“We think of Sea Otter as a hub in our ecosystem related to cycling,” he said. “Sea Otter will be our largest single event and our first foray into the B2B side of the cycling industry,” he said.
“We’ve only been interested in acquiring events that have iconic brands, like Sea Otter, that offer great experiences and are in iconic locations,” Seymour said, citing the Leadville 100, UNBOUND Gravel, Crusher in the Tushar, and others.
Yohannan and Seymour agree that while Sea Otter is a first-in-class race and ride consumer event, it’s also a key player within the industry, especially its role in organizing an annual business conference prior to Sea Otter’s opening day. Sea Otter had helped organize the Bicycle Leadership Conference, which is owned by PeopleForBikes, for many years. Last year, the two groups went separate ways, with Sea Otter planning to eventually develop its own conference. The spring event had become a showcase for the cycling media to see and report on new products being launched for the upcoming season. The event’s expo was a consumer bonanza but behind the scenes, it was an opportunity for OE vendors to meet with bike brand product managers.
Yohannan plans to resume a business conference tied to the spring event, which he said brings industry executives together to meet in a positive atmosphere. “We think it’s important to identify challenges and opportunities for the future. We think that’s one of our responsibilities,” he said. “It’s the best time on the calendar and Monterey is one of the best places to hold one. So it’s our goal to reintroduce the conference in April 2022,” he added.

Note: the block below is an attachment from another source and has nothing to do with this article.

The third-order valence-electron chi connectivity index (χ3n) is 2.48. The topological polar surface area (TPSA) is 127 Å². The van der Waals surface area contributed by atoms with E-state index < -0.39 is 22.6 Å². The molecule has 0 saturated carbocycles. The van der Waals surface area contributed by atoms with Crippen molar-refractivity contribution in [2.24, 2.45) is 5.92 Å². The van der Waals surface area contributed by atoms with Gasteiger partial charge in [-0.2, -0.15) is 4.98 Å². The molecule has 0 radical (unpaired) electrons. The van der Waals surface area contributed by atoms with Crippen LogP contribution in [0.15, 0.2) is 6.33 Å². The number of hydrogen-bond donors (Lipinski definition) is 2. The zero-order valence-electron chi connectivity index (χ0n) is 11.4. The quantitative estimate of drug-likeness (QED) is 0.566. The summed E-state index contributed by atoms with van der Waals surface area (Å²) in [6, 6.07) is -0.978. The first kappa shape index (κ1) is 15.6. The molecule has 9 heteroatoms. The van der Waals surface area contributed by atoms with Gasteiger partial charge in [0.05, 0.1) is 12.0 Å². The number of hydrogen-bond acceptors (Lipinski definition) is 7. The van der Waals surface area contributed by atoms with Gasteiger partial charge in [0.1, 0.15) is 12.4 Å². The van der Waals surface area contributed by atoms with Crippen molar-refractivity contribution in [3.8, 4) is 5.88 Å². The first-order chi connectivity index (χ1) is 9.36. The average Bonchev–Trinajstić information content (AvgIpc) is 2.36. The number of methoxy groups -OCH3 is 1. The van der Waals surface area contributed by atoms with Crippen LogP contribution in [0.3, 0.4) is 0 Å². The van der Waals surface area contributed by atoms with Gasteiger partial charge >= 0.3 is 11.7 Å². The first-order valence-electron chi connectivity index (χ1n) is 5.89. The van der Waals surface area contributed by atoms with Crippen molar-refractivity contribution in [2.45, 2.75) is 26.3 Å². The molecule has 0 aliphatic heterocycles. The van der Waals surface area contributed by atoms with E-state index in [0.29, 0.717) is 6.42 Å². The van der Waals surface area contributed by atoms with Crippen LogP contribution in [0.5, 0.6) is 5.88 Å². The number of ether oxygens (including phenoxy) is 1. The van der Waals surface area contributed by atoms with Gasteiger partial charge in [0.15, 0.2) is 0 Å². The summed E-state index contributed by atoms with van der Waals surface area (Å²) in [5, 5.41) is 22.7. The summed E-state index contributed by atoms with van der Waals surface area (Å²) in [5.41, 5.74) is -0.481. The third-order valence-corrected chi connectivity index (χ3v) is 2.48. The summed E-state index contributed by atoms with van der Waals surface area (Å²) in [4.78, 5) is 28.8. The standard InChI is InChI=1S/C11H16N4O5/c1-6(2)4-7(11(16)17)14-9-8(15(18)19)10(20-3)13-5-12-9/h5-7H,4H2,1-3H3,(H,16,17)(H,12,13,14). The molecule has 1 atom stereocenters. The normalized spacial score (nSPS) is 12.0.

However, conference content and attendees could change in the future, Yohannan and Seymour said. “Sea Otter is really expanding beyond purely cycling-related types of exhibitors and issues, so we think there might be an opportunity to do something focused on outdoor versus just purely cycling,” Seymour said.
A key goal for Seymour and Yohannan is to expand consumer attendance and to boost exhibitor sales. Yohannan pointed out that presently Sea Otter is about at 60 percent capacity. “There is the capacity at Laguna Seca for some really robust growth over the next few years,” he said. “More importantly there is plenty of community capacity, whether its restaurants, hotel beds or other facilities,” he said, noting that some race events, like moto GPs, are twice as large as Sea Otter.
Seymour said Life Time, with its database of athletes and spa members could help expand festival attendance by pulling in visitors from around the U.S. However, that will take complex transportation planning including bussing and off-site parking. “We don’t want to wind up with a thousand exhibitors and the same number of attendees — that’s not a great experience for exhibitors,” he said.
Life Time was founded in 1992 by Bahram Akradi with the opening of a 27,000-square foot fitness club in Brooklyn Park, Minnesota. Its corporate offices are in Chanhassen, Minnesota.